The Major Internet Gambling Case That Isn't

7 February 2000
A recent decision by Manhattan Judge Charles Edward Ramos of the Supreme Court of New York has created a minor panic in the Internet gaming community. A company which designs software for online casinos saw the price of its stock plummet. Operators who had been taking bets from New Yorkers wonder whether they have to avoid the state, or perhaps the entire country. Owners of other gaming websites, who had prohibited wagers from Americans, now fear being dragged into U.S. courts if undercover cops lie about their addresses.

The decision does contain some rather startling language: "The Internet site creates a virtual casino within the user's computer terminal." Judge Ramos held that because the user was in New York, the licensed Antigua company could be sued in New York.

There are a few reasons not to be overly concerned about this decision. In fact, this supposedly major Internet gambling case is neither major, nor primarily about Internet gambling.

  • Despite its name, the "Supreme Court" of New York is only a trial court. The decision is important to the parties involved in the law suit, but is not of any precedence for anyone else.
  • Much of the opinion involves a discussion of federal law. While intellectually interesting, the conclusions of this state trial judge are not binding.
  • The "user" was an undercover agent, who was automatically cut off when she entered her address as New York. She logged on again and this time typed in "Nevada." The opinion is misleading when it implies that a foreign corporation can be forced to defend a law suit in a state when its only contact with that state is created by a customer's intentional misrepresentation.
  • The fact that the operator was licensed in Antigua was irrelevant; and
  • The fact that the operator was incorporated in Antigua was irrelevant; because...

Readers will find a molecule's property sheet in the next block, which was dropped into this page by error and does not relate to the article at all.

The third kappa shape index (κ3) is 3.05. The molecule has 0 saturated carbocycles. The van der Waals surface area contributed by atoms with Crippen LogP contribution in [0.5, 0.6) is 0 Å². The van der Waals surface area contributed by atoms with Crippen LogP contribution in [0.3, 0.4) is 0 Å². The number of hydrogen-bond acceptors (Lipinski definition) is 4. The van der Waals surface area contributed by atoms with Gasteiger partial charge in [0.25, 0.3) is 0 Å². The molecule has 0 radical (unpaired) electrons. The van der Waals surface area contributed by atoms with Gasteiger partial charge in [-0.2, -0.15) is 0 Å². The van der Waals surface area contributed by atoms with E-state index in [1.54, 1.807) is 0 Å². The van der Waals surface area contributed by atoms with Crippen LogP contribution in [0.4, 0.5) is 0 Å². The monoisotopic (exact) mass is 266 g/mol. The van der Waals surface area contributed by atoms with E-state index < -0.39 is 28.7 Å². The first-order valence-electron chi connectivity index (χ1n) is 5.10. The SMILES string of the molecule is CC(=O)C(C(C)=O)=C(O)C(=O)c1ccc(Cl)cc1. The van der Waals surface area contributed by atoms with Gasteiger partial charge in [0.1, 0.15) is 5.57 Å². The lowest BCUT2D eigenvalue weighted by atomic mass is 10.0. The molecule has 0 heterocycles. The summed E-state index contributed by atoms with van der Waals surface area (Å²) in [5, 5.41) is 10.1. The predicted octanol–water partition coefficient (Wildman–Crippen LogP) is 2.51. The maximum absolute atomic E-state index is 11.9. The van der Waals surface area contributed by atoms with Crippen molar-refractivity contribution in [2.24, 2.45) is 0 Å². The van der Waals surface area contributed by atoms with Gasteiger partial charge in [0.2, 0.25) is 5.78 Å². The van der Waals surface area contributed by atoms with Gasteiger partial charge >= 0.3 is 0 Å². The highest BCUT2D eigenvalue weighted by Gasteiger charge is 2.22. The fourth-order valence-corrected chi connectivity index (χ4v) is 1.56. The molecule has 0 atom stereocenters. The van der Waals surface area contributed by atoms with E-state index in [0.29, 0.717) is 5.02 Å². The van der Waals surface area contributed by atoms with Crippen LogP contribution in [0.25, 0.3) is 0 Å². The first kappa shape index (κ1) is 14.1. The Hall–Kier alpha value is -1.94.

This was actually a New York company doing business in New York, with principals and assets in New York. The case revolved around allegations that the defendants sold unregistered securities through a New York boiler room operation to New Yorkers. So, of course the courts of New York have the power to seize a New York bank account and to enjoin activities which were found to have been run out of offices in New York.

Judges always write opinions as if the losing side had almost no facts or law on its side. So we do not know what evidence defendants' attorneys presented which the judge may have ignored. But we do know that Judge Ramos found the following:

The defendants "are clearly doing business in New York..."

The corporation with the Antigua gaming license, Golden Chips Casino ("GCC"), is a wholly owned subsidiary of another corporation, World Interactive Gaming Corp. ("WIGC"). Judge Ramos found GCC was so dominated by WIGC that "he deemed GCC an alter ego of WIGC." As one example: "All GCC top employees were hired by and reported to WIGC."

Although WIGC was incorporated in Delaware, its entire business was operated from its headquarters in Bohemia, New York. It was from the New York office that defendants "fraudulently" and "actively solicited investors to buy WIGC shares."